Two clients’ lake house in North Louisiana burned to the ground over a year ago. While they were devastated by the fire, they knew they’d be able to rebuild because they had insurance in place. Unfortunately, the process was not that simple.
Their insurance carrier, Allstate, took many months to evaluate the claim, seemingly looking for reasons to delay and deny paying it. Allstate went so far as to insinuate that the clients had burned the lake house down on purpose in order to collect the insurance proceeds. The trouble with this accusation was that it was simply not true. There wasn’t any good evidence supporting it. The clients are good people who just ran into some bad luck.
Even after cooperating with Allstate’s claim investigation– answering numerous detailed questions, submitting for an examination under oath, and communicating with the claims handlers regularly– the claim remained unresolved. The lake house remained a heap of ashes.
Not knowing what else to do, the clients reached out to a colleague of mine, Attorney Luke Thaxton of Shreveport, for advice. In turn, Mr. Thaxton associated me on the case. We reached out to Allstate to see if we could resolve the case without a lawsuit. As it turns out, that was not possible. So we filed suit in the United States Middle District of Louisiana. A copy of the suit, redacted for privacy reasons, is available here.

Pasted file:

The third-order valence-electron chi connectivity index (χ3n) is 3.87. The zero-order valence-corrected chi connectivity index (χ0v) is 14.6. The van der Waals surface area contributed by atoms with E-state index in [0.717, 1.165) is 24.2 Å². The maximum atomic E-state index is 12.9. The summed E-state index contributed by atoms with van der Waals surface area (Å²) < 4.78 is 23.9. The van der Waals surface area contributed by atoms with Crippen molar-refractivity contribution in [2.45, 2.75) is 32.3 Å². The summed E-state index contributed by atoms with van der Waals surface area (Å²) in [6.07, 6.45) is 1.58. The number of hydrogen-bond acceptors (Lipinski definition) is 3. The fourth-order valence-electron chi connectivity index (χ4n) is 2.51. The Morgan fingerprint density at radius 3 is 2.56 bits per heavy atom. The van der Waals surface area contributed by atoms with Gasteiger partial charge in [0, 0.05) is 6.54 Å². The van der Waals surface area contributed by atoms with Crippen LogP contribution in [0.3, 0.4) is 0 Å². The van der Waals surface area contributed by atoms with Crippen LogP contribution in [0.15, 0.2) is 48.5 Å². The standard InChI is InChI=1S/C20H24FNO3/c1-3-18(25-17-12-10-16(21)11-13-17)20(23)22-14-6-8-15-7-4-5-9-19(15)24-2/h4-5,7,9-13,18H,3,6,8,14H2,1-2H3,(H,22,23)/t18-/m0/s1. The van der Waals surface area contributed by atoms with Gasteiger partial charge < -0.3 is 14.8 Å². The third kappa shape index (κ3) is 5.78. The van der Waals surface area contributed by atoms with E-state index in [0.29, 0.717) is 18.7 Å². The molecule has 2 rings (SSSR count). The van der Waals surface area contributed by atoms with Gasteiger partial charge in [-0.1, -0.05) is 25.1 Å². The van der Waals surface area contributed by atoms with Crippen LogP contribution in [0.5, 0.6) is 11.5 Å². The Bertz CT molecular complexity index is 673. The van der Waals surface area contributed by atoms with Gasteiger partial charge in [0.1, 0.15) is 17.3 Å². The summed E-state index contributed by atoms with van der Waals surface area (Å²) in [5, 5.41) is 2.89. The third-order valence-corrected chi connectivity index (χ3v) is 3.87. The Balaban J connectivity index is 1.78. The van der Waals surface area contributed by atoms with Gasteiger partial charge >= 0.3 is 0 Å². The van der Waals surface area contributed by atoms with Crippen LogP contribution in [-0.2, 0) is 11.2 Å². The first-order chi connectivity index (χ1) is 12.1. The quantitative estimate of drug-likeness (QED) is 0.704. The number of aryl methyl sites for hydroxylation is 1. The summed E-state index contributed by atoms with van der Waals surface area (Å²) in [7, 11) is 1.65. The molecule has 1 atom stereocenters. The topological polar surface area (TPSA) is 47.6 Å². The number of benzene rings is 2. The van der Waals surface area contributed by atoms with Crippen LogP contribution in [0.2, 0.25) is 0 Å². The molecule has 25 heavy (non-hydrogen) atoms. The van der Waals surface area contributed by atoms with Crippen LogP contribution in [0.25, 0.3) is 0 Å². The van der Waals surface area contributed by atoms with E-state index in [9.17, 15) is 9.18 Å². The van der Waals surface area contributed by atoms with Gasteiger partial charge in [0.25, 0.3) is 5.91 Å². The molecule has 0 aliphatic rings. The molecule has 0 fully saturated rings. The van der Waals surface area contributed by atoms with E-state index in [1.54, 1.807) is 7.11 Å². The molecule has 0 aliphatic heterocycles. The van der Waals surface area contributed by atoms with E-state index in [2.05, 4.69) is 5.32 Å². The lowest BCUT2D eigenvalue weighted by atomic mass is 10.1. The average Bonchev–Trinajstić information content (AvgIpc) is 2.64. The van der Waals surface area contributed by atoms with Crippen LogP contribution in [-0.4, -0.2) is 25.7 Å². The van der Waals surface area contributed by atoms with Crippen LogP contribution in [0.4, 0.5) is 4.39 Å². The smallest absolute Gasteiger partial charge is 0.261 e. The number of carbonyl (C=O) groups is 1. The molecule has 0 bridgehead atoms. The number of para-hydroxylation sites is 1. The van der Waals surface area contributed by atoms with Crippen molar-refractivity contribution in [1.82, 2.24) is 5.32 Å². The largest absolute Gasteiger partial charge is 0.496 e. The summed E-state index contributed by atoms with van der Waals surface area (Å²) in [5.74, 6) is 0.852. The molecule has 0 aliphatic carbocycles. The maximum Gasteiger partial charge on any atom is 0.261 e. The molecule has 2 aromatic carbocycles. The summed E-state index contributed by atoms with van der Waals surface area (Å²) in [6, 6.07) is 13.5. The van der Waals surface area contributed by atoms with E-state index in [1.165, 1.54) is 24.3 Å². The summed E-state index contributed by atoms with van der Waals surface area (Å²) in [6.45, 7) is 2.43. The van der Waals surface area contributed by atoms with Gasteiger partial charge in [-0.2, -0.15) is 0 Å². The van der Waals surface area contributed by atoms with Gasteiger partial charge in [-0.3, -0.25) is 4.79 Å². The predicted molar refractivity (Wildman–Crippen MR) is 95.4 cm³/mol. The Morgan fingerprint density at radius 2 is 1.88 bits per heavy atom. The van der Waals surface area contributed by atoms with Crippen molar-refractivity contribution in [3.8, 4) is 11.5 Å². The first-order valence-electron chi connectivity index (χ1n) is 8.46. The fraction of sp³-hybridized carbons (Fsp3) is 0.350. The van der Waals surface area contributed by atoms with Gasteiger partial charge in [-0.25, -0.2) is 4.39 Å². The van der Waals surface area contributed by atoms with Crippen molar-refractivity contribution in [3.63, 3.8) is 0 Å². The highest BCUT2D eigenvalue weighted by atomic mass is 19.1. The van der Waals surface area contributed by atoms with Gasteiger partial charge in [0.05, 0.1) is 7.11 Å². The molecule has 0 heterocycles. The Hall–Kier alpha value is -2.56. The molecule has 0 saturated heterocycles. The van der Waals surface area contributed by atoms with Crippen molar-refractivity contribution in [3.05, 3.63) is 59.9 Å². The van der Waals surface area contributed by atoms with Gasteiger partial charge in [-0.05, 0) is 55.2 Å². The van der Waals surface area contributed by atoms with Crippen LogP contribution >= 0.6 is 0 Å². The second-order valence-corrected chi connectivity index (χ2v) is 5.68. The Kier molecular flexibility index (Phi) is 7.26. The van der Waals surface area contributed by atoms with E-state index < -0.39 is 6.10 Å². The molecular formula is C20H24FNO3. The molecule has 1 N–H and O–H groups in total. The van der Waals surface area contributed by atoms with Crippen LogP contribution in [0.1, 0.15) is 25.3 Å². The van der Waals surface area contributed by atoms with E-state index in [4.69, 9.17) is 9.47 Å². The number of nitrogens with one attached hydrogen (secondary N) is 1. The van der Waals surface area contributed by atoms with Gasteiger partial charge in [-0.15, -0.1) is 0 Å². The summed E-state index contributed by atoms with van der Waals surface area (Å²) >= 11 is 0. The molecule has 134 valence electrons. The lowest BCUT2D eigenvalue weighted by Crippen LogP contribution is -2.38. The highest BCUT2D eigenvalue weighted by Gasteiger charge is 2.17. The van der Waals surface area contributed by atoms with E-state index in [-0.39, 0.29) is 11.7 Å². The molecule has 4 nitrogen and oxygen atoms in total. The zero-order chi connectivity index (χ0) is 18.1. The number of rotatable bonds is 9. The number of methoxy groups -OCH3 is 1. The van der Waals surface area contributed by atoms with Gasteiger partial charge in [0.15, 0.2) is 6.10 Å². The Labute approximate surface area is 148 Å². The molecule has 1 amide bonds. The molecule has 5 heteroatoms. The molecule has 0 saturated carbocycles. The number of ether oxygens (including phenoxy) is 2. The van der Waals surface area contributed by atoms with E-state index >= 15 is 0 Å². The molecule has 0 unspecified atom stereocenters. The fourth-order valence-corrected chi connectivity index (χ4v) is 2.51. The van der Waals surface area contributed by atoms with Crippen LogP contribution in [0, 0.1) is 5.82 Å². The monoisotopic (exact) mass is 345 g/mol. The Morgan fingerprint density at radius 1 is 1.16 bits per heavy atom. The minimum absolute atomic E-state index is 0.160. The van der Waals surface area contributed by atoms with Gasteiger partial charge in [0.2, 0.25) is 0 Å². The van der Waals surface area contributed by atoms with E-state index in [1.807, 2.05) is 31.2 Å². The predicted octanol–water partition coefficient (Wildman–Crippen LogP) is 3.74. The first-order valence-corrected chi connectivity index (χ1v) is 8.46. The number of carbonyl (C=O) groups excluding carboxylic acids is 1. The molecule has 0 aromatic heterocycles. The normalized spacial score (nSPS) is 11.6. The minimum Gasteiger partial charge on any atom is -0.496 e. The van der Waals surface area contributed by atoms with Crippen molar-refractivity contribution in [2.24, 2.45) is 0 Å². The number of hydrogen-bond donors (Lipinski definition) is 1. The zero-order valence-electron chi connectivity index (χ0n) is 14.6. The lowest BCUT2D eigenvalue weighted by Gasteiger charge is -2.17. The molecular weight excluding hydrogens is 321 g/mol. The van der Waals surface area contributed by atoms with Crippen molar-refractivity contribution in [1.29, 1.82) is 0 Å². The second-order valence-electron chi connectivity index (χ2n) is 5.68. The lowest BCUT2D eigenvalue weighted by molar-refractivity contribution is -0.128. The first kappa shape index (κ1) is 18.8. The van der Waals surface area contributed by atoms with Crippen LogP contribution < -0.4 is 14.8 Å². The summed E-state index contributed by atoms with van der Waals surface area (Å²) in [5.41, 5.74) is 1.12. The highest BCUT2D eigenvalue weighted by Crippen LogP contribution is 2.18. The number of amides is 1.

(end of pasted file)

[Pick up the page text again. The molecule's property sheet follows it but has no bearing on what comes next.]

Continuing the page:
Within a few weeks, we analyzed the supposed evidence of arson and debunked it. Next, using the insurance statutes and case precedents we presented the case to Allstate showing that not only did the clients have a high change of winning their case for unpaid insurance proceeds but would likely recover significant penalties and attorney fees at trial. From there we were able to negotiate a fair settlement for a reasonable amount of money that was in the best interest of all.
Now the clients are on their way to rebuilding their lake house.